A deadly anthrax outbreak has struck the Kyotera district in Uganda, Africa, claiming the lives of at least 17 individuals and leaving 40 others seriously ill.
Initially dismissed by the Africa Centres for Disease Control and Prevention (Africa CDC), local authorities confirmed the presence of the bacterial infection, commonly found in cattle, sheep, and goats.
The outbreak began in October, with symptoms including rashes and swollen limbs. Dr. Edward Muwanga, the district health officer, confirmed the nature of the disease, stating, “The disease has been confirmed as anthrax. So we now know what we’re dealing with.
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People began falling ill, likely from consuming carcasses of dead cows, as 25 cattle have succumbed to the disease in this region.”
Pontiano Kalebu from the Uganda Virus Research Institute corroborated the identification, saying, “Yes, tests were carried out here, and anthrax was confirmed from the samples.” Reports suggest a death toll of up to 17 individuals.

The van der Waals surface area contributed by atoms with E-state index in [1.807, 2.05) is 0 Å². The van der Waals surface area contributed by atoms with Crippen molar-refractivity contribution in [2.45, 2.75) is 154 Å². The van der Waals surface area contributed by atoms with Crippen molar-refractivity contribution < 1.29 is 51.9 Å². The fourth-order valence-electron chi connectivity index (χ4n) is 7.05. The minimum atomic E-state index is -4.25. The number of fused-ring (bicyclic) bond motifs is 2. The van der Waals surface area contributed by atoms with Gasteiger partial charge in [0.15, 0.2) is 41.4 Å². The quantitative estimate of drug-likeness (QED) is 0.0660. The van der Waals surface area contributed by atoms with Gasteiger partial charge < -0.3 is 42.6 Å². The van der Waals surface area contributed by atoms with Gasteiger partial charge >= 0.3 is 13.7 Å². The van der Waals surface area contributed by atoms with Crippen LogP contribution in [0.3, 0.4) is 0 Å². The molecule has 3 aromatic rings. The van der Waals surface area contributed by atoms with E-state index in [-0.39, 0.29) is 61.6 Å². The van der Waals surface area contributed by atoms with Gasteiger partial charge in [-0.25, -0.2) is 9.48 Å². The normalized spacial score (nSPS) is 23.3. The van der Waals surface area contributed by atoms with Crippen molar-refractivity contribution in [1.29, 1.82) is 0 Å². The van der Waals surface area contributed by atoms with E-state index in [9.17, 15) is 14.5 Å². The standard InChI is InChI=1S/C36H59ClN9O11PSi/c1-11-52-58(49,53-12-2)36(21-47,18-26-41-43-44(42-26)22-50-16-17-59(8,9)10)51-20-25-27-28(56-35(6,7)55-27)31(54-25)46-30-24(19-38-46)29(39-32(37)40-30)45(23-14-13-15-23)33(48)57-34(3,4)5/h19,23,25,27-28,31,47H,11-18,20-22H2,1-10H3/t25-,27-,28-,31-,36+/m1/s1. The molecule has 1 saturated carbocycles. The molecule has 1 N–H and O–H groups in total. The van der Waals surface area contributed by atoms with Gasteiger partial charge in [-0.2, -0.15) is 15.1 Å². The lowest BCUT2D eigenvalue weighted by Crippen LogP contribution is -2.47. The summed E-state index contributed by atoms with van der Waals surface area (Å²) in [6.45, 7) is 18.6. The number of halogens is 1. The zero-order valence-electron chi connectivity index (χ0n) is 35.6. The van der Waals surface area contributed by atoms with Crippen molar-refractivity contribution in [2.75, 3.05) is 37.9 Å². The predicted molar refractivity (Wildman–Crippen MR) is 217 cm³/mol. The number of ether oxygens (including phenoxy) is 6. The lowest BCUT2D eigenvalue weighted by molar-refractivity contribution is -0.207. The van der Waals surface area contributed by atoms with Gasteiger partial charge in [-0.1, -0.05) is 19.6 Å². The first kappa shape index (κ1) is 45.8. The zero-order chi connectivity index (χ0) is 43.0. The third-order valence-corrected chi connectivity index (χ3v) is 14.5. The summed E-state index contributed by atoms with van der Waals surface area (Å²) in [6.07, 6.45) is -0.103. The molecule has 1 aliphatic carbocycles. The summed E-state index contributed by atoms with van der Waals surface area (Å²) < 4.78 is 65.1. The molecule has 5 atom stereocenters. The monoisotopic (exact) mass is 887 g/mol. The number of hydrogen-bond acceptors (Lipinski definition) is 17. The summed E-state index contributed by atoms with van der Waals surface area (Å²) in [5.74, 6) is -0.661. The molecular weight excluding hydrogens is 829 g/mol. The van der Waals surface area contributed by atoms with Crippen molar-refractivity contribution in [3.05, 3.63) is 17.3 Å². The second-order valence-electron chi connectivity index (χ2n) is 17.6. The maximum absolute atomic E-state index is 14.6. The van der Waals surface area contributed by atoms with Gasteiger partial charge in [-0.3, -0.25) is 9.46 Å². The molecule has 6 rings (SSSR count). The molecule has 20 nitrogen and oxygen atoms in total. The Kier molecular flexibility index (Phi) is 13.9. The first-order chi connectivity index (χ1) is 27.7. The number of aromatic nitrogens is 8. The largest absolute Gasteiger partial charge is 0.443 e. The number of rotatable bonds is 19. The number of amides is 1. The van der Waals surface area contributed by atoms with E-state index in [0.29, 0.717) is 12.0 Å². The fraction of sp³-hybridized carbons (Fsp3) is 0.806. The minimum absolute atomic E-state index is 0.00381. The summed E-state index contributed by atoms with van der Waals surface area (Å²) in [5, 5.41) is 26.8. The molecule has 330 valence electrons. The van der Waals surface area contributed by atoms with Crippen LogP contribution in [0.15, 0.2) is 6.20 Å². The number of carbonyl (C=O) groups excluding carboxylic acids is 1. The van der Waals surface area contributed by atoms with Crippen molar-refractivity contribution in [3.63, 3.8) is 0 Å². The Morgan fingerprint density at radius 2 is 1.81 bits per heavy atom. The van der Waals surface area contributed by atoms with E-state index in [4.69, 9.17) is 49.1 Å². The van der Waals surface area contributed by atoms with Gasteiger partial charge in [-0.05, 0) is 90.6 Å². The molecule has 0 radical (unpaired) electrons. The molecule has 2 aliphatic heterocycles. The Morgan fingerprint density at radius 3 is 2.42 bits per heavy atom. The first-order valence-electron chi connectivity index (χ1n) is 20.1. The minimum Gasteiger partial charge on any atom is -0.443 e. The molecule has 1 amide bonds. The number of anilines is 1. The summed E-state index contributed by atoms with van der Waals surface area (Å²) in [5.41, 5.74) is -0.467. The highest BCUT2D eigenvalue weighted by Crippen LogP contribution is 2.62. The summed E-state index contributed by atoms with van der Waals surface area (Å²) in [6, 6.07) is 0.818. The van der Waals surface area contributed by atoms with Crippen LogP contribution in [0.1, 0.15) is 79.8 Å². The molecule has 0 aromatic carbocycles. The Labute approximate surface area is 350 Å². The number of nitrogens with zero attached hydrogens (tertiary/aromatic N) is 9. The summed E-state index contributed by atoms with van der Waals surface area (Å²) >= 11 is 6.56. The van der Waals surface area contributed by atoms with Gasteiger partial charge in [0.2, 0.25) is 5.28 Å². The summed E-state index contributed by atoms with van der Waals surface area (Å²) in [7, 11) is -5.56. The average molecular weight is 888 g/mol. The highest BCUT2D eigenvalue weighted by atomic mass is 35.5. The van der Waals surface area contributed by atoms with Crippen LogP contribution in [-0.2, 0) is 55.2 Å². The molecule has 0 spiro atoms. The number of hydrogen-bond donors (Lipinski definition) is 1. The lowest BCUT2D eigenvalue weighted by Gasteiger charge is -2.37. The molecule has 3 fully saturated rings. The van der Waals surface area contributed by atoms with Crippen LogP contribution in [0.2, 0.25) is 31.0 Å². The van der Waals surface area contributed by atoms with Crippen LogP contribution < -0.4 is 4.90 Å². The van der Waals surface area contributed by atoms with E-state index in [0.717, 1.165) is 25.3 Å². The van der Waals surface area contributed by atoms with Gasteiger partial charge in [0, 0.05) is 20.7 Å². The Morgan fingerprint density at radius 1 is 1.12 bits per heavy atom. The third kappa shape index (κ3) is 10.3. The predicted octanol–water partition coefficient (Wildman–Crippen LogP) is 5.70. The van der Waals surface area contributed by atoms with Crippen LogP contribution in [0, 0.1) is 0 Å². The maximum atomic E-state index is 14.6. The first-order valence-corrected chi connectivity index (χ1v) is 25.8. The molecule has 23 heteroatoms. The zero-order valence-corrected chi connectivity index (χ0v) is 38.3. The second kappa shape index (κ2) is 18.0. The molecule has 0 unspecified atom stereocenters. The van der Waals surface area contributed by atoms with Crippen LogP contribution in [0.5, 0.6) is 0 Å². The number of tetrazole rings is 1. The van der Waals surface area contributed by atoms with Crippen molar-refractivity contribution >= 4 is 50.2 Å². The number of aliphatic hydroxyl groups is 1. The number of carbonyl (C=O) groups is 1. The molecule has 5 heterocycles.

The World Health Organisation (WHO) has expressed concern about the spread of the epidemic along the provinces located along the Zambezi, Kafue, and Luangwa rivers.
The risk of anthrax transmission to neighboring countries is increased due to the frequent movement of both animals and people in the region.
Anthrax, caused by the bacteria Bacillus anthracis, occurs naturally in soil and commonly affects domestic and wild animals worldwide.
People can contract anthrax by coming into contact with infected animals or contaminated animal products.
The WHO warns of severe illness in both humans and animals, with transmission occurring through inhalation, ingestion, or contact with spores.
The situation in Uganda has prompted global health organizations to monitor the potential regional spread of the disease, emphasizing the need for coordinated efforts to contain and mitigate the impact of the deadly anthrax outbreak.